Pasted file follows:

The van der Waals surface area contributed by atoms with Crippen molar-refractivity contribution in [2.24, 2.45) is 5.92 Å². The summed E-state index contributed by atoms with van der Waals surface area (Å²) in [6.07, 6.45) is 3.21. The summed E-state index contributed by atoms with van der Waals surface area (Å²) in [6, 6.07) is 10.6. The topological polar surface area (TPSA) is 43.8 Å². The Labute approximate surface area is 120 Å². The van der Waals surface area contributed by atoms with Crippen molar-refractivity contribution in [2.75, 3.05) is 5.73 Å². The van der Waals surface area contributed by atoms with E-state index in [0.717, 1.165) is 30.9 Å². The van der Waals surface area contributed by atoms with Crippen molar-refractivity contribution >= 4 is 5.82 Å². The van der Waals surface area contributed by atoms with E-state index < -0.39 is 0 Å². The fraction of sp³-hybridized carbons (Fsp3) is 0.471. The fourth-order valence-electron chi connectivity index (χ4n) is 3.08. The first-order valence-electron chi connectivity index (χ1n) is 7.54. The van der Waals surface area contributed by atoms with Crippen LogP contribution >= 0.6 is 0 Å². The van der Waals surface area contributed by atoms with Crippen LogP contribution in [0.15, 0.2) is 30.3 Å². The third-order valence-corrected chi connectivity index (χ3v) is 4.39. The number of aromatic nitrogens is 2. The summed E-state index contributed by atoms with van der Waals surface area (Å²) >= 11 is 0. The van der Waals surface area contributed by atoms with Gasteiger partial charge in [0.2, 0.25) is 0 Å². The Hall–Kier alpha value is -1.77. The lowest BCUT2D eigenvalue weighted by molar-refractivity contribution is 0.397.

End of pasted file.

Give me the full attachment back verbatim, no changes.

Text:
The van der Waals surface area contributed by atoms with Crippen molar-refractivity contribution in [2.24, 2.45) is 5.92 Å². The summed E-state index contributed by atoms with van der Waals surface area (Å²) in [6.07, 6.45) is 3.21. The summed E-state index contributed by atoms with van der Waals surface area (Å²) in [6, 6.07) is 10.6. The topological polar surface area (TPSA) is 43.8 Å². The Labute approximate surface area is 120 Å². The van der Waals surface area contributed by atoms with Crippen molar-refractivity contribution in [2.75, 3.05) is 5.73 Å². The van der Waals surface area contributed by atoms with E-state index in [0.717, 1.165) is 30.9 Å². The van der Waals surface area contributed by atoms with Crippen molar-refractivity contribution >= 4 is 5.82 Å². The van der Waals surface area contributed by atoms with E-state index < -0.39 is 0 Å². The fraction of sp³-hybridized carbons (Fsp3) is 0.471. The fourth-order valence-electron chi connectivity index (χ4n) is 3.08. The first-order valence-electron chi connectivity index (χ1n) is 7.54. The van der Waals surface area contributed by atoms with Crippen LogP contribution >= 0.6 is 0 Å². The van der Waals surface area contributed by atoms with Crippen LogP contribution in [0.15, 0.2) is 30.3 Å². The third-order valence-corrected chi connectivity index (χ3v) is 4.39. The number of aromatic nitrogens is 2. The summed E-state index contributed by atoms with van der Waals surface area (Å²) >= 11 is 0. The van der Waals surface area contributed by atoms with Gasteiger partial charge in [0.2, 0.25) is 0 Å². The Hall–Kier alpha value is -1.77. The lowest BCUT2D eigenvalue weighted by molar-refractivity contribution is 0.397.